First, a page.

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Taiwan’s abandoned military tunnels house millions of litres of alcohol

Abandoned military tunnels in Taiwan are currently home to up to US$400 million-worth of Kinmen Kaoliang Liquor.

Taiwan's abandoned military tunnels house millions of litres of alcohol

A new documentary series uncovering secrets about Taiwan’s Mega Factories has honed in on the Kinmen Kaoliang Liquor facilities, by far the largest producer of spirits in the country.

Kinmen Kaoliang is the best selling spirit in Taiwan, with over 45,000 litres consumed across the island every day. This is equivalent to 80% of all spirits consumed in Taiwan, meaning Kinmen Kaoliang claims by far the biggest market share of any Taiwanese distillery. It selling 20 million litres of Kaoliang annually, almost twice the amount of whisky consumed in Taiwan.

Kaoliang’s name derives from the Mandarin for cereal crop sorghum. The spirit has a rich history going back to the last century. According to the documentary, people on the island farmed sorghum to make into liquor which was then traded for rice.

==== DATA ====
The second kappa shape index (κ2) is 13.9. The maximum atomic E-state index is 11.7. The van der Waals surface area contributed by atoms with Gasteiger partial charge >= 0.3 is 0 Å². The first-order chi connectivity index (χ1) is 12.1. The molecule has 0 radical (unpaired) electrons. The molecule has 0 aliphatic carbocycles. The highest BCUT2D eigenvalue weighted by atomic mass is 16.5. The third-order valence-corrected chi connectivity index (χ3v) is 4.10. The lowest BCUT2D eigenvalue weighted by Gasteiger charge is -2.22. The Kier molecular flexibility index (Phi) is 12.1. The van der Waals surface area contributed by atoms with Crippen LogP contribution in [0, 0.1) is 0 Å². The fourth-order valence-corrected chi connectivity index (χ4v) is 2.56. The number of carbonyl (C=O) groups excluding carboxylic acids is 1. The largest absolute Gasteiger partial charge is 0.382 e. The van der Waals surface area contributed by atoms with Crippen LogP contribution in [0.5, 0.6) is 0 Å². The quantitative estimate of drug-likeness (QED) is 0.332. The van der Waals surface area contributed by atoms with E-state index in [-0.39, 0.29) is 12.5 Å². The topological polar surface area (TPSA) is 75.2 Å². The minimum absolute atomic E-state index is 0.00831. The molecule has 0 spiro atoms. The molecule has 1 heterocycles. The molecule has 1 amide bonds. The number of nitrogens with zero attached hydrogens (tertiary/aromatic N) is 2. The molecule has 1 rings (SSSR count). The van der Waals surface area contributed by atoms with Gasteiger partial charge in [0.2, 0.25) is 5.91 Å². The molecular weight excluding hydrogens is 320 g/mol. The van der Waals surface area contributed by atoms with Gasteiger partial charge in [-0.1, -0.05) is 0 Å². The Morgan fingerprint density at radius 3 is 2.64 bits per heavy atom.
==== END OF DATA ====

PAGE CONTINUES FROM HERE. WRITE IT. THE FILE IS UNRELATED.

Taiwan’s Kinmen Islands are 200km from the Taiwanese mainland but just 2km from mainland China, meaning that they were used as part of the front line of the Chinese civil war, with major battle fought there in 1949.

The military facility may since have been abandoned and repurposed for making liquor, but the methods of producing Kaoliang are the same as they were a century ago. The sorghum mixture is fermented before distilling, and aged for a number of years before bottling.

These days, the tunnels used during the fighting are home to the tanks used to age the 120-proof spirit. As many as 3.5 million litres are held in these tanks, and the largest of the underground cellars holds 64 stainless steel containers, stretching 8m high. These tunnels may not hold military grade weapons any longer, but they are home to US$400m-worth of liquor.

“We take as much care of it as we do our children,” said Honyi Hsu, head of manufacturing section, Kinmen Kaoliang Liquor, in the documentary.

Kinmen Kaoliang Liquor isn’t the only company taking advantage of abandoned military space. Hong Kong’s Crown Wine Cellars houses its wines in a pre-World War II ammunition and weapons storage depot tucked deep into a wooded hillside. Read more on that here.

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